How much of the philosophy came from the 20th century Anglo-American and/or analytic tradition(s)? It's usually true that as people get to higher-level offerings in American philosophy departments, they encounter more analytic and 20th-century philosophy and fewer mainstays from the history of the discipline (unless they choose to specialize against the grain); do people want the same trend to take place in harder quizbowl? (It's probably fine for the amount of analytic to vary from tournament to tournament at regular difficulty and higher events, so long as it stays accessible and doesn't have a chokehold on the whole category - which it didn't here.)
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Re: ACF Nationals 2013 Discussion

Post by grapesmoker » Tue Apr 30, 2013 7:30 pm

RyuAqua wrote:I've never had to face philosophy of math head-on before
You're welcome.
How much of the philosophy came from the 20th century Anglo-American and/or analytic tradition(s)? It's usually true that as people get to higher-level offerings in American philosophy departments, they encounter more analytic and 20th-century philosophy and fewer mainstays from the history of the discipline (unless they choose to specialize against the grain); do people want the same trend to take place in harder quizbowl? (It's probably fine for the amount of analytic to vary from tournament to tournament at regular difficulty and higher events, so long as it stays accessible and doesn't have a chokehold on the whole category - which it didn't here.)
Background: I was not originally going to be a contributor to this set. At one point, Jonathan asked me to write 10/10 philosophy; I asked him how he wanted it to be distributed and suggested a 70/30 split between analytic and everything else. At the time that I was writing these questions, I did not think they would end up being the entirety of the editor questions; I thought they'd just be replacements for various things, and that a few of them would wind up in the editor packets. Due to various exigencies, all 10/10 of those questions became editor questions. As a result, you probably got a heavier dose of analytic philosophy in this tournament than you would otherwise; if I were doing it from scratch knowing that these questions would be explicitly slated for the editor rounds, I would have made the split more like 50/50. I also purposefully tried to make especially the analytic answers something that could be gotten by most teams at the end. I think the tossup on the Strawsons is probably the hardest analytical tossup in the set, not counting Bernard Williams who I was pretty sure would be converted by any team that ended up in the finals.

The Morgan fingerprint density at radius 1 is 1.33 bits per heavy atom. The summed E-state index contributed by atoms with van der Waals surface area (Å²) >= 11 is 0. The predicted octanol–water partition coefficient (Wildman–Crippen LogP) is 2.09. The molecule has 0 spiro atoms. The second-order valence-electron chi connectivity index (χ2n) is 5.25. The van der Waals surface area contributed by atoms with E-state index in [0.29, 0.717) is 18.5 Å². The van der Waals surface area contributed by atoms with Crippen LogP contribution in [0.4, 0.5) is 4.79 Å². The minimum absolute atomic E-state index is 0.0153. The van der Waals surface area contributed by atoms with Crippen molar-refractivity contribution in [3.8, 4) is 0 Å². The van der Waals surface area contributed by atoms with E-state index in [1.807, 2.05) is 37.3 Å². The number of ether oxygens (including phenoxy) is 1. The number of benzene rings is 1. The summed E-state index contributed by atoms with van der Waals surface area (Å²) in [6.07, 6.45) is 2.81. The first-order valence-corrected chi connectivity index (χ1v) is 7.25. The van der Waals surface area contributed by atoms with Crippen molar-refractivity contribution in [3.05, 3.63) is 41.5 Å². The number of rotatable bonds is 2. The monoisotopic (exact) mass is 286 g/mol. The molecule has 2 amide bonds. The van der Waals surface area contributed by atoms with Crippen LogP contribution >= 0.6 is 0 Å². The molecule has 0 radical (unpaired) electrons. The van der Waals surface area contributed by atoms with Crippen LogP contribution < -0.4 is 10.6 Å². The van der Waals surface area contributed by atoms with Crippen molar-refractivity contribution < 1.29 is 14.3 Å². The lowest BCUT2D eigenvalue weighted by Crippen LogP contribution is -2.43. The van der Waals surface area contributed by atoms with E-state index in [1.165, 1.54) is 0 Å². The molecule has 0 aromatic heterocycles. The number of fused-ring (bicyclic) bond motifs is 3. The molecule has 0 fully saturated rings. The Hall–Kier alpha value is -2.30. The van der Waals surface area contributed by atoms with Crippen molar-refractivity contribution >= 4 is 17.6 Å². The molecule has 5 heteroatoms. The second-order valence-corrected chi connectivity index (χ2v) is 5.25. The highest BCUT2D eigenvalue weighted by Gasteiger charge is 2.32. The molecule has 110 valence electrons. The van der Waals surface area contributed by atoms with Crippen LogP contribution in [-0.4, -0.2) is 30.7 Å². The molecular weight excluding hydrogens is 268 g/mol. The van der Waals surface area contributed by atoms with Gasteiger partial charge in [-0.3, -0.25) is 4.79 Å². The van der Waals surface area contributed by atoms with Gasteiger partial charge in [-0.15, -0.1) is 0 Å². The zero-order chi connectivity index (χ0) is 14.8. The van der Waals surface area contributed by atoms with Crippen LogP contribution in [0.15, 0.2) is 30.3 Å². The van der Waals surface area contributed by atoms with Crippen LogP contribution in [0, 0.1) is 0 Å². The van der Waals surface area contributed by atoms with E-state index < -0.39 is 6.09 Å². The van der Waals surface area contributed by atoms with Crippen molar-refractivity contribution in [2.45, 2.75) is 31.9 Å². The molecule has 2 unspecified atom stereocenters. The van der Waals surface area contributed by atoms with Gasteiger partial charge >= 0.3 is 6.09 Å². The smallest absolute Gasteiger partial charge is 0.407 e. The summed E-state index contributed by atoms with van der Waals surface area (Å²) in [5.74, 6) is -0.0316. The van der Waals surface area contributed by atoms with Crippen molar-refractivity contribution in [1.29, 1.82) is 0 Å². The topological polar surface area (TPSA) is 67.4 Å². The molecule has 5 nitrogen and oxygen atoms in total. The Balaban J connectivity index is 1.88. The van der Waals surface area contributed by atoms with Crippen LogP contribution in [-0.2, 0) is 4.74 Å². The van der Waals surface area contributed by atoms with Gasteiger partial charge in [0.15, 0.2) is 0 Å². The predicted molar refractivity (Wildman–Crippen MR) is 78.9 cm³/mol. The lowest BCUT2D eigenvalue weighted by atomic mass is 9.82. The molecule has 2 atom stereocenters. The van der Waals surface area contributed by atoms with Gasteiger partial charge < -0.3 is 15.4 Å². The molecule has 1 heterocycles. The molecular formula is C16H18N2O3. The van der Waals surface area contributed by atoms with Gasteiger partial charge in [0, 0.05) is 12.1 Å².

This doesn't really answer your question, but I hope it explains how this distribution came to be. I wouldn't necessarily call it indicative of any trend, though I do favor a heavier representation for analytic philosophy than it has seen in the past, but like I said, I think that balance should be about 50/50.